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Appears in Collections:Faculty of Health Sciences and Sport Journal Articles
Peer Review Status: Refereed
Title: International population-based health surveys linked to outcome data: A new resource for public health and epidemiology
Author(s): Fisher, Stacey
Bennett, Carol
Hennessy, Deirdre
Robertson, Tony
Leyland, Alastair
Taljaard, Monica
Sanmartin, Claudia
Jha, Prabhat
Frank, John
Tu, Jack V
Rosella, Laura C
Wang, Jianli
Tait, Christopher
Manuel, Douglas G
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Keywords: population health
health surveillance
national health surveys
Issue Date: Jul-2020
Citation: Fisher S, Bennett C, Hennessy D, Robertson T, Leyland A, Taljaard M, Sanmartin C, Jha P, Frank J, Tu JV, Rosella LC, Wang J, Tait C & Manuel DG (2020) International population-based health surveys linked to outcome data: A new resource for public health and epidemiology. Health Reports, 31 (7), pp. 12-23.
Abstract: Background: National health surveys linked to vital statistics and health care information provide a growing source of individual-level population health data. Pooling linked surveys across jurisdictions would create comprehensive datasets that are larger than most existing cohort studies, and that have a unique international and population perspective. This paper’s objectives are to examine the feasibility of pooling linked population health surveys from three countries, facilitate the examination of health behaviours, and present useful information to assist in the planning of international population health surveillance and research studies. Methods: The design, methodologies and content of the Canadian Community Health Survey (2003 to 2008), the United States National Health Interview Survey (2000, 2005) and the Scottish Health Survey (SHeS) (2003, 2008 to 2010) were examined for comparability and consistency. The feasibility of creating common variables for measuring smoking, alcohol consumption, physical activity and diet was assessed. Sample size and estimated mortality events were collected. Results: The surveys have comparable purposes, designs, sampling and administration methodologies, target populations, exclusions, and content. Similar health behaviour questions allow for comparable variables to be created across the surveys. However, the SHeS uses a more detailed risk factor evaluation for alcohol consumption and diet data. Therefore, comparisons of alcohol consumption and diet data between the SHeS and the other two surveys should be performed with caution. Pooling these linked surveys would create a dataset with over 350,000 participants, 28,424 deaths and over 2.4 million person-years of follow-up. Conclusions: Pooling linked national population health surveys could improve population health research and surveillance. Innovative methodologies must be used to account for survey dissimilarities, and further discussion is needed on how to best access and analyze data across jurisdictions.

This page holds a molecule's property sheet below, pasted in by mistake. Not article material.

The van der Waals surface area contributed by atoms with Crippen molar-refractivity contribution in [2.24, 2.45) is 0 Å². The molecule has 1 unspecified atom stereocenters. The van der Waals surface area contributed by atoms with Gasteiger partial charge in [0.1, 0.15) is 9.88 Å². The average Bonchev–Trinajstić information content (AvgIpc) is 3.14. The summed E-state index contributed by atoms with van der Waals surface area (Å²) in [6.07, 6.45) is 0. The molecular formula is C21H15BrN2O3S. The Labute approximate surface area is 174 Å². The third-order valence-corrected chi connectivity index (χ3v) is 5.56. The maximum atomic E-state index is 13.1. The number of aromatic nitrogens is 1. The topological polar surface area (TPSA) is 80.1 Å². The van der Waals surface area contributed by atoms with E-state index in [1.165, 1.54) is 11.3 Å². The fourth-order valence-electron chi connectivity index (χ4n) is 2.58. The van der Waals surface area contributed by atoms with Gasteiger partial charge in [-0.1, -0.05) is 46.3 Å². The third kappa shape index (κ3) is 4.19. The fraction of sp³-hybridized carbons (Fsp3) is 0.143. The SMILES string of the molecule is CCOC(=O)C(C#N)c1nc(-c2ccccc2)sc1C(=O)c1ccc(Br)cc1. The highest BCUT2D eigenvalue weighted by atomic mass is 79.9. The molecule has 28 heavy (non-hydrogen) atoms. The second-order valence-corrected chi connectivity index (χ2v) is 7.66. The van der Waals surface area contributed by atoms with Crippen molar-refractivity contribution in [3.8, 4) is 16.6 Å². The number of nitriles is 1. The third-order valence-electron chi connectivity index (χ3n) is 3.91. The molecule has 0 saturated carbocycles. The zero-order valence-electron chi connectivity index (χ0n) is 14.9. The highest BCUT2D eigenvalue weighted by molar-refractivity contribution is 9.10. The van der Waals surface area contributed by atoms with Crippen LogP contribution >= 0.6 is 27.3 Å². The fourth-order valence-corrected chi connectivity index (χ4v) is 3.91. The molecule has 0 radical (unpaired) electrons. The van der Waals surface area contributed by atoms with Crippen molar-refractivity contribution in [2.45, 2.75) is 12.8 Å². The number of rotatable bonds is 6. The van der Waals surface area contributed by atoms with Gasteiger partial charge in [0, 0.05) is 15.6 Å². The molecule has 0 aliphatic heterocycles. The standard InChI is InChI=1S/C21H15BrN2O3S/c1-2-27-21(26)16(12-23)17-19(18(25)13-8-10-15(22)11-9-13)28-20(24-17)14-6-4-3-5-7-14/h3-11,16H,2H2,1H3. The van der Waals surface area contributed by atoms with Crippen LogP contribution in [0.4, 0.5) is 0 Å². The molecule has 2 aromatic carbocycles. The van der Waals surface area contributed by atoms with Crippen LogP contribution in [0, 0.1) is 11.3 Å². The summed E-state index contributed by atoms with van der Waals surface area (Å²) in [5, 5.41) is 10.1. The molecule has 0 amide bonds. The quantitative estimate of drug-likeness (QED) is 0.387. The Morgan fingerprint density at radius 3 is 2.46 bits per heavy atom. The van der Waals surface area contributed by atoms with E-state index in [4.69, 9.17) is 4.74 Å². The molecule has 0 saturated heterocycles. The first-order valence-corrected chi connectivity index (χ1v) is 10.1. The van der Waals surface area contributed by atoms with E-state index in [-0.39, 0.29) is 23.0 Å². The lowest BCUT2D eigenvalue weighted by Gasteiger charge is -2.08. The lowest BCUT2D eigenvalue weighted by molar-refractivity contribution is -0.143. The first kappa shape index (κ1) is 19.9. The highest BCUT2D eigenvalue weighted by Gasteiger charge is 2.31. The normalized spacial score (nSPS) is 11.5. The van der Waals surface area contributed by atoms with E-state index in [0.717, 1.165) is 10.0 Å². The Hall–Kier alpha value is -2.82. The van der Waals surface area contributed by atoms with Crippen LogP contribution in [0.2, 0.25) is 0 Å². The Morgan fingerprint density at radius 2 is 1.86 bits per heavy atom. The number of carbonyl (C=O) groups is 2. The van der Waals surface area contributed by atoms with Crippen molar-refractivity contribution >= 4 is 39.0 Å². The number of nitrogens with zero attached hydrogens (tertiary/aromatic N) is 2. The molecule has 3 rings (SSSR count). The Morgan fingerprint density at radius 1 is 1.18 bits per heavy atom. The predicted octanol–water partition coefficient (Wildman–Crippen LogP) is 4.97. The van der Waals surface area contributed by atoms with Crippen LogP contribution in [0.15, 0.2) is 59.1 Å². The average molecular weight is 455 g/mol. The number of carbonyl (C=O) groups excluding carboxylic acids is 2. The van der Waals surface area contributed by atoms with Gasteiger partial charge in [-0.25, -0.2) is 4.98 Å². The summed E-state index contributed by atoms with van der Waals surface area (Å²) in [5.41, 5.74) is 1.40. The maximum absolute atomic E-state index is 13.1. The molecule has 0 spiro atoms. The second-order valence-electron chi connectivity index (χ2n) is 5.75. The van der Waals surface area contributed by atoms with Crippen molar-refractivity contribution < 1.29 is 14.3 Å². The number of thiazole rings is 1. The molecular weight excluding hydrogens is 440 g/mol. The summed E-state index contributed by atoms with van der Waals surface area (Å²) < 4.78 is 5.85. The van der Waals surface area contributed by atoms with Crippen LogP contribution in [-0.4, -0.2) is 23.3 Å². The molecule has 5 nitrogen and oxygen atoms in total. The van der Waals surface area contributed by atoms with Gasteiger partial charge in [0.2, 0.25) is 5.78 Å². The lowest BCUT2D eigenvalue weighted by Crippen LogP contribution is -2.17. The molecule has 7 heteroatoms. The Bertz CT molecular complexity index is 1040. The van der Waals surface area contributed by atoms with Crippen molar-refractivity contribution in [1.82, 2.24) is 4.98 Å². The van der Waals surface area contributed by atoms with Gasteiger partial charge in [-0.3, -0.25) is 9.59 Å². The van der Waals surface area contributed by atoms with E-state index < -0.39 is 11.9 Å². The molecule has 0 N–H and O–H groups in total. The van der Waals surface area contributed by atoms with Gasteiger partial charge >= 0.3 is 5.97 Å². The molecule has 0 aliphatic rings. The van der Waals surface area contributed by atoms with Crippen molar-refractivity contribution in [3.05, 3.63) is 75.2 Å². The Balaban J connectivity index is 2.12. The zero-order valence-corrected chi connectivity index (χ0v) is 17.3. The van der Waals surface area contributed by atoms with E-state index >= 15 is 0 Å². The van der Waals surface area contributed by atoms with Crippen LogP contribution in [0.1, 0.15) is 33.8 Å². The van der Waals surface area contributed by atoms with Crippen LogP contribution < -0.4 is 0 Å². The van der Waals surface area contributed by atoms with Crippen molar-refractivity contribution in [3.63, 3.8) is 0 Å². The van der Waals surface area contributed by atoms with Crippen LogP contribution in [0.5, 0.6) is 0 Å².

DOI Link: 10.25318/82-003-x202000700002-eng
Rights: © Her Majesty the Queen in Right of Canada as represented by the Minister of Industry, 2020 All rights reserved. Use of this publication is governed by the Statistics Canada Open Licence Agreement. Subject to this licence, Statistics Canada grants you a worldwide, royalty-free, non-exclusive licence to: - use, reproduce, publish, freely distribute, or sell the Information; - use, reproduce, publish, freely distribute, or sell Value-added Products; and, - sublicence any or all such rights, under terms consistent with this licence. In doing any of the above, you shall: - reproduce the Information accurately; not use the Information in a way that suggests that Statistics Canada endorses you or your use of the Information; - not misrepresent the Information or its source; - use the Information in a manner that does not breach or infringe any applicable laws; - not merge or link the Information with any other databases for the purpose of attempting to identify an individual person, business or organization; - not present the Information in such a manner that gives the appearance that you may have received, or had access to, information held by Statistics Canada about any identifiable individual person, business or organization; and - not disassemble, decompile or in any way attempt to reverse engineer any software provided as part of the Information.

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